“If anyone comes to me and does not hate his own father and mother, and wife and children, and brothers and sisters, and even his own life, he cannot be my disciple. Whoever does not carry his own cross and follow me cannot be my disciple. For which of you, wanting to build a tower, doesn’t sit down first and compute the cost to see if he has enough money to complete it? Otherwise, when he has laid a foundation and is not able to finish the tower, all who see it will begin to make fun of him. They will say, ‘This man began to build and was not able to finish!’ Or what king, going out to confront another king in battle, will not sit down first and determine whether he is able with 10,000 to oppose the one coming against him with 20,000? If he cannot succeed, he will send a representative while the other is still a long way off and ask for terms of peace. In the same way therefore not one of you can be my disciple if he does not renounce all his own possessions.” –Luke 14:26-33
So how can salvation be a gift and yet come with a price? As American consumers we are too accustomed to “having it all,” and so each Christmas we just add new toys to our storage bins, only discarding those things that have lost their appeal. We believe we can both eat the proverbial cake and yet simultaneously save it for later. But God’s gift requires an exchange. It would be like winning a brand new car, but being required to trade in our old vehicle—which happens to be a broken scooter. Or being given a mansion to live in, but having to turn in the keys to our current home—which happens to be a cardboard box. It is hardly a shrewd transaction on God’s part, which is what makes it such a gracious and great exchange. It is a gift so valuable that to not require a sacrifice would demean its value.
But we are tempted to refuse the exchange when we realize that we have to also abandon our cherished, shabby blanket and grocery cart of fond memories, forgetting that these too are shadows of God’s gracious gifts (Jam 1:17).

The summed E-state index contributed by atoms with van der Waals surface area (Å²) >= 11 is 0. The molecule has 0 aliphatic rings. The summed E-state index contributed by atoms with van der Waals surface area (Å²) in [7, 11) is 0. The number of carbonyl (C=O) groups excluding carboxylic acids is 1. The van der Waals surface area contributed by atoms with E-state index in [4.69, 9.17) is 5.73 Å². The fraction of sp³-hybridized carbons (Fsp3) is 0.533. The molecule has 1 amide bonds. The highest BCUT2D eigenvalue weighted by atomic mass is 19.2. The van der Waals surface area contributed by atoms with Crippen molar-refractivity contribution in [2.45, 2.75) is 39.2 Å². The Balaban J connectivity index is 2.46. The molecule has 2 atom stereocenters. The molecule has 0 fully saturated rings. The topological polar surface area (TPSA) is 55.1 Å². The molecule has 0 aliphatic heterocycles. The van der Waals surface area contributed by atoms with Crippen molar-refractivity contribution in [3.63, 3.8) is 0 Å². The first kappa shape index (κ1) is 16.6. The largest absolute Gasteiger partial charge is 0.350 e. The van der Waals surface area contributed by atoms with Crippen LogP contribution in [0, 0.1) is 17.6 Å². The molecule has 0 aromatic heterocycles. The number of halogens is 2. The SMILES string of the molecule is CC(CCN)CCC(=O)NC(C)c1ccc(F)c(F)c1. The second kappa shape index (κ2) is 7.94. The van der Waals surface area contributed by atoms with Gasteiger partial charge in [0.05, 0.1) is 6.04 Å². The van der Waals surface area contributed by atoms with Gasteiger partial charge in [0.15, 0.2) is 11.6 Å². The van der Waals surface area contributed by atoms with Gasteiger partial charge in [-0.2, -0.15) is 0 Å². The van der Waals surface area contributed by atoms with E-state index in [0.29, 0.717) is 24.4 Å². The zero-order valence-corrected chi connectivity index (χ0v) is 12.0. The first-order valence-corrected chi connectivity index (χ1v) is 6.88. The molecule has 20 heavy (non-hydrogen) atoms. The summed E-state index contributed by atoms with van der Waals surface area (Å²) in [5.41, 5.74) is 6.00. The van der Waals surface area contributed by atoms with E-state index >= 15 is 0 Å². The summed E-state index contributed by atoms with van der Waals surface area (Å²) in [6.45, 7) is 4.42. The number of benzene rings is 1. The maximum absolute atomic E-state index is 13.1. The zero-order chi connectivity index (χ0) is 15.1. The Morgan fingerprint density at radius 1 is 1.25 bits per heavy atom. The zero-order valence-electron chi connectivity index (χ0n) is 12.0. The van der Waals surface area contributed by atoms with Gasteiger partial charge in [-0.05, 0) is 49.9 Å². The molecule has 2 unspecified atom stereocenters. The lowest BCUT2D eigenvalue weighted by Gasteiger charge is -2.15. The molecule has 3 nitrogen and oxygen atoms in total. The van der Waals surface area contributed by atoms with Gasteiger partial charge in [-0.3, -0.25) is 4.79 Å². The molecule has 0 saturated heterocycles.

But we can hardly cling to Christ alone and serve Him with all our hearts (1Sa 12:24) if our fists are full of other things (Luke 16:13). To walk towards the promised land, we must leave behind Egypt (Exo 20:6)—especially in our hearts (Acts 7:39). And to enter that land, we must willingly and faithfully follow our deliverer through the wilderness (Num 32:11-12). We cannot just long to be free of suffering and slavery. We must forsake the plentiful gifts of this world (Exo 16:3) in order to free up hands of faith to lay hold of treasures above (1Ti 6:17-19).
And so every idol must be torn down and destroyed (Deu 7:5-6; 2Ch 14:2-5) in order for worship of the Lord to commence (Jdg 6:25-26). All our ambitious dreams and expectations of establishing permanent settlement here on earth must be forsaken (Luke 12:16-21; Phi 2:3; Jam 4:14-15) (ex: Mat 4:20; 9:9). We are but travelers (1Pe 1:17), emissaries (2Co 5:20), foreign soldiers (2Ti 2:3) and citizens of a kingdom not of this world (Phi 3:20; John 18:36). We must renounce all our possessions (Mat 19:21), and learn to be content even if all we have is food and clothing (1Ti 6:8).
“As Jesus looked at [the young man], he felt love for him and said, ‘You lack one thing. Go, sell whatever you have and give the money to the poor, and you will have treasure in heaven. Then come, follow me.’ But when the young man heard this he went away sorrowful, for he was very rich.” – Mark 10:21-22
Do not be foolish and cling to your cardboard box. Leave behind the basket of meager trinkets you have gathered. Pick up your cross and follow Him wherever He leads. A mansion awaits.